The manager of Condea Vista chemical plant, which was rocked by an explosion Tuesday night, issued a public apology yesterday, even as the company sent state investigators a report maintaining that the accident did not pose a danger to nearby residents.
Residents in the 270-person Wagner's Point neighborhood a few hundred yards from the plant immediately criticized the report, noting myriad ailments among neighbors as evidence they were adversely affected.
In a company statement, plant manager Jim Pavao said, "I understand the alarm, fear and concern that everyone who experienced this event must have felt and may still be feeling. I want to express my deepest apologies."
The two-page report, addressed to the Maryland Department of the Environment, said the "explosion was probably caused by the ignition of hydrogen" inside or just outside a reactor, known at the plant as R-2.
Hydrogen is common in reactors at the plant, which has been closed indefinitely. But David L. Mahler, Condea Vista's environmental manager, said the explanation of how and why the hydrogen caught fire remains a mystery.
In his statement, Pavao added: "We are working with federal and state regulators to get at the root cause of the accident. That investigation is expected to take several weeks to complete."
Even with that caveat, the preliminary report draws one strong conclusion: tests for toxins indicate that no toxic gases, specifically benzene, left the facility after the explosion, an eruption so fierce it was felt five miles away.
The company statement said: "Although people were alarmed by the sound of the explosion, the fire and the large cloud of smoke, they were not threatened by exposure to toxic chemicals."
But Wagner's Point residents said dozens of their neighbors had complained of eye and throat irritation in the minutes after the accident, and that three residents were taken to hospitals.
Help wanted for buyout
Residents have asked the government and industry to buy their homes because of pollution and a string of suspicious cancer cases. Debbie Hindla, a leader of the buyout effort, said that, instead of apologizing, Condea Vista should contribute financially to the neighborhood's relocation.
"I don't believe the report," said Betty Lefkowitz, who lives on Leo Street, and whose 3-year-old grandson was badly shaken by the explosion. "There had to be something in the air that made people sick. How can the company say nothing bad got out?"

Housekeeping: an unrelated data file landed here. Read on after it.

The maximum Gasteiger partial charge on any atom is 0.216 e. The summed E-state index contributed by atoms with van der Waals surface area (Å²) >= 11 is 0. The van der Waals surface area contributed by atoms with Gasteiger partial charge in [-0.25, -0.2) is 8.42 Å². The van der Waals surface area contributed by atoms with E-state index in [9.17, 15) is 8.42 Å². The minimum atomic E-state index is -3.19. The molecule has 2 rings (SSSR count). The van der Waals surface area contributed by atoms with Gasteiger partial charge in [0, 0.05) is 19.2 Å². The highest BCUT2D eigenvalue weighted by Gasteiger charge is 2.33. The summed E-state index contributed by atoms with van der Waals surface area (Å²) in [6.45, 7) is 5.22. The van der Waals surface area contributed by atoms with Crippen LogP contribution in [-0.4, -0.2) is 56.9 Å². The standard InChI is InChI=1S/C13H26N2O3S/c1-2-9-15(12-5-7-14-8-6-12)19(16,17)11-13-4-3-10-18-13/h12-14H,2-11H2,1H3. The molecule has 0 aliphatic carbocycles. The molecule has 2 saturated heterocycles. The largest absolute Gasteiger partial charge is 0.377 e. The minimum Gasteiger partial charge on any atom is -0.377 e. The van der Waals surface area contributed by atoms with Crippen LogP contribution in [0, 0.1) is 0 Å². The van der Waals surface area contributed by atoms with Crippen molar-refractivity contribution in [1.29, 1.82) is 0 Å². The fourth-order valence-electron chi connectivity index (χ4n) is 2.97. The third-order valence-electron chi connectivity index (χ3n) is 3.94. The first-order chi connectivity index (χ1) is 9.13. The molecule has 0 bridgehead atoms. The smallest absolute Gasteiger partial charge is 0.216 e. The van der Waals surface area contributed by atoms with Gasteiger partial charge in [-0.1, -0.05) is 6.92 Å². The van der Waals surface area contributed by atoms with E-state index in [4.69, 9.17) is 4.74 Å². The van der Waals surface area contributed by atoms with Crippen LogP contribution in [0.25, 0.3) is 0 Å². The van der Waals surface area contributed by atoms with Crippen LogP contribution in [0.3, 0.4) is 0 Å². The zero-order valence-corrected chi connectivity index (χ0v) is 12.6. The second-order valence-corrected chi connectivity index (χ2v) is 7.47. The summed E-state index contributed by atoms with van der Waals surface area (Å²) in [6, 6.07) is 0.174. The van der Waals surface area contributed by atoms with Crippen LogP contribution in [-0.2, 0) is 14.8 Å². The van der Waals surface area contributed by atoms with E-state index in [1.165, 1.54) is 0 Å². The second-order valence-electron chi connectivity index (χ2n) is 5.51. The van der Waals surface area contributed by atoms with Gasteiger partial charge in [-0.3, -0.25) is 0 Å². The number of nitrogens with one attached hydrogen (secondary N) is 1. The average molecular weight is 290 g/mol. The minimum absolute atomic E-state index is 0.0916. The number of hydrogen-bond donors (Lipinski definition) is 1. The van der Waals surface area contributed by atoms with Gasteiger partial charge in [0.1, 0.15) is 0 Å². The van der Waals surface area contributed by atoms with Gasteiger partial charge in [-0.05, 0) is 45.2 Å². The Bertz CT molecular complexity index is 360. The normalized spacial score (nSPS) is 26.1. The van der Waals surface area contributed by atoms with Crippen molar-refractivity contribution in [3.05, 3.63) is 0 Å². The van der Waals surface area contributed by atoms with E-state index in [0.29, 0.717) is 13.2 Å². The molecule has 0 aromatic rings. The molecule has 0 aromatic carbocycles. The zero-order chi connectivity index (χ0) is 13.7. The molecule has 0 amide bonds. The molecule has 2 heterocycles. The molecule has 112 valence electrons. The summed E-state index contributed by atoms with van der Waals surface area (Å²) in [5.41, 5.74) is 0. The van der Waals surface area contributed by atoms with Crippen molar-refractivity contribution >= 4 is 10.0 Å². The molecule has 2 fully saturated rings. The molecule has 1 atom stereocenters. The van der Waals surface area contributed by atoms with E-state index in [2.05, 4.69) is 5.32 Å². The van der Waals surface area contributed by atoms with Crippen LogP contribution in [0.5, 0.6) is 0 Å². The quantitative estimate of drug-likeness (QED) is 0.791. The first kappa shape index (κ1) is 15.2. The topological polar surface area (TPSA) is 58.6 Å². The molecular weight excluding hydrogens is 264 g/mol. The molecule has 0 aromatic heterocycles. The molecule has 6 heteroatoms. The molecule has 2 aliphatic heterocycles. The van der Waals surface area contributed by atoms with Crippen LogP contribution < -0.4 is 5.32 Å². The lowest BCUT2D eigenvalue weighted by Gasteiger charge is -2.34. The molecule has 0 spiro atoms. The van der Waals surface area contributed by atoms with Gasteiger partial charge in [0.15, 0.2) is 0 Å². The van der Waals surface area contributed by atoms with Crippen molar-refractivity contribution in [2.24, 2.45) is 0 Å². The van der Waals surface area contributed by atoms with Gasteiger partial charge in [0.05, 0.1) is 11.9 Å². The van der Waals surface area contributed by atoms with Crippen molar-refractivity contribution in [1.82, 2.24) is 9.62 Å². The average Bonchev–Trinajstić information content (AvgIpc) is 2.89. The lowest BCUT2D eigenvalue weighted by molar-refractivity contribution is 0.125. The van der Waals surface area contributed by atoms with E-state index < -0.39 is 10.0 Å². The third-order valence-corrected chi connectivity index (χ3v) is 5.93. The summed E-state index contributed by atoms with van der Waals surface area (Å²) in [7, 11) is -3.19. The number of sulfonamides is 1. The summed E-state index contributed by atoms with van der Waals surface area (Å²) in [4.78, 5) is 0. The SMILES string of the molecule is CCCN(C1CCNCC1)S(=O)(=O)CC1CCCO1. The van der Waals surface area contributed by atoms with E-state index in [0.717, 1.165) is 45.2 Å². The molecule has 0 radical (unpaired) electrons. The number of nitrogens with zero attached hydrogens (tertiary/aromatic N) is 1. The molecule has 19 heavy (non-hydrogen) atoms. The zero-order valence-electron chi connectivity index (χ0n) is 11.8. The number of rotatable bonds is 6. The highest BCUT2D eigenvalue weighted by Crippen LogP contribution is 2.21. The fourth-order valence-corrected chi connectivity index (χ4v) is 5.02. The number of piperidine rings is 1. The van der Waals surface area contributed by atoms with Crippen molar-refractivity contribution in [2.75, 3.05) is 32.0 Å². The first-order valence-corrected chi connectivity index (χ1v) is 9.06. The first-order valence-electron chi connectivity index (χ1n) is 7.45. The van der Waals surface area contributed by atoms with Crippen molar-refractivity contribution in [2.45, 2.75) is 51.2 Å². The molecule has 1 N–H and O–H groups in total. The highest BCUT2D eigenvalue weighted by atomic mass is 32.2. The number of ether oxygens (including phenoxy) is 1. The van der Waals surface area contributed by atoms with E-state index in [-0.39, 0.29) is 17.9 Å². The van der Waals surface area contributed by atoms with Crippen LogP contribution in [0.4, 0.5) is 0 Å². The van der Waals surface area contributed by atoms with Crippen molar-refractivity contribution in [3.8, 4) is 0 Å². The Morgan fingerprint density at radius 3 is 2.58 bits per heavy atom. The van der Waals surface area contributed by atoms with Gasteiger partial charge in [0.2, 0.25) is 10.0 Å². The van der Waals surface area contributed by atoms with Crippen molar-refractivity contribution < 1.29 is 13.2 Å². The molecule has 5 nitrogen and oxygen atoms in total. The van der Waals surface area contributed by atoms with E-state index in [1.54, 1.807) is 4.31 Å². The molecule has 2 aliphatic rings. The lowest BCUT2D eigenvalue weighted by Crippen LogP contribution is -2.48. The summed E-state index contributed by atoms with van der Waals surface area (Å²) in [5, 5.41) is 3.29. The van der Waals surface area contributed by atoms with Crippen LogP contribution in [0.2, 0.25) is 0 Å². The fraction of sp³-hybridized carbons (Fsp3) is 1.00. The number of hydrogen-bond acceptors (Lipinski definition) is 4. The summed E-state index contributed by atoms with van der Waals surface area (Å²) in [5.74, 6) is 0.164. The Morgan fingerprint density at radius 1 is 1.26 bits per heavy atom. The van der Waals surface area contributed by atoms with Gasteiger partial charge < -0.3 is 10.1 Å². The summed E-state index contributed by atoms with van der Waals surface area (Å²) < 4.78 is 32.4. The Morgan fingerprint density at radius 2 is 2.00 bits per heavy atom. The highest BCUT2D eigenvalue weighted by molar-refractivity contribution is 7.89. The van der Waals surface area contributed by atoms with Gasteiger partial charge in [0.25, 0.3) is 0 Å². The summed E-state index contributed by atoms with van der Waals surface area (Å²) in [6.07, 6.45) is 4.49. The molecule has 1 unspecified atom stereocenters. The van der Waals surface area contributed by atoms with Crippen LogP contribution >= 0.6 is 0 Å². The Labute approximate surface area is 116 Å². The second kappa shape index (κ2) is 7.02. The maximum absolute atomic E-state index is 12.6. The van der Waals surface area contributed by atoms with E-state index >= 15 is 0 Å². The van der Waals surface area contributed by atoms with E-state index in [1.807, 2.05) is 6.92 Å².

For their part, government investigators reserved judgment on the report. Susan Woods, director of communications for the Maryland Department of the Environment, said: "We got the report, and it's under review."
A copy of the document, given to The Sun by Condea Vista officials, offers a succinct description of the plant, the accident and its aftermath.
Products of the plant
European-owned Condea Vista makes a detergent ingredient called linear alkylbenzene, or LAB. LAB is made by combining paraffin (refined kerosene) and benzene (a known human carcinogen) with the help of an aluminum catalyst in three reactors. One of those is R-2.
The report said Condea Vista had shut down Oct. 8 for "routine maintenance." Workers were changing piping on the R-2 reactor, which required emptying the reactor by flushing it with paraffin. Shortly before the accident, the reactor contained 100 to 500 pounds of aluminum and aluminum chloride, 200 to 900 pounds of paraffin, 25 to 125 pounds of hydrogen, 1,200 gallons of water, and 5 to 20 pounds of benzene, a remnant from the process.
At 6: 10 p.m., pressure and temperature in R-2 unexpectedly began to rise. Ten minutes later, R-2 exploded, producing a shock wave and fireball that burned four employees and caused a fifth, contract worker Earl McDavid, to fall 30 feet from a vTC catwalk. McDavid broke his back.
Back from retirement
From his bed at Maryland Shock Trauma Center, McDavid, 58, a steamfitter and born-again Christian, said he had retired last winter, but grew bored and returned to work this week.
Tuesday was his second day back. McDavid credited Jesus Christ and his hard hat with keeping him conscious after the fall, when he crawled out of the fire to safety.
The fire burned for more than an hour, the report said, turning the hydrogen into water, and burning through the aluminum. The benzene in R-2 burned off quickly, before it could leave the plant, the report said.
The paraffin fed the fire, creating a massive cloud of black smoke visible for miles.
Pub Date: 10/17/98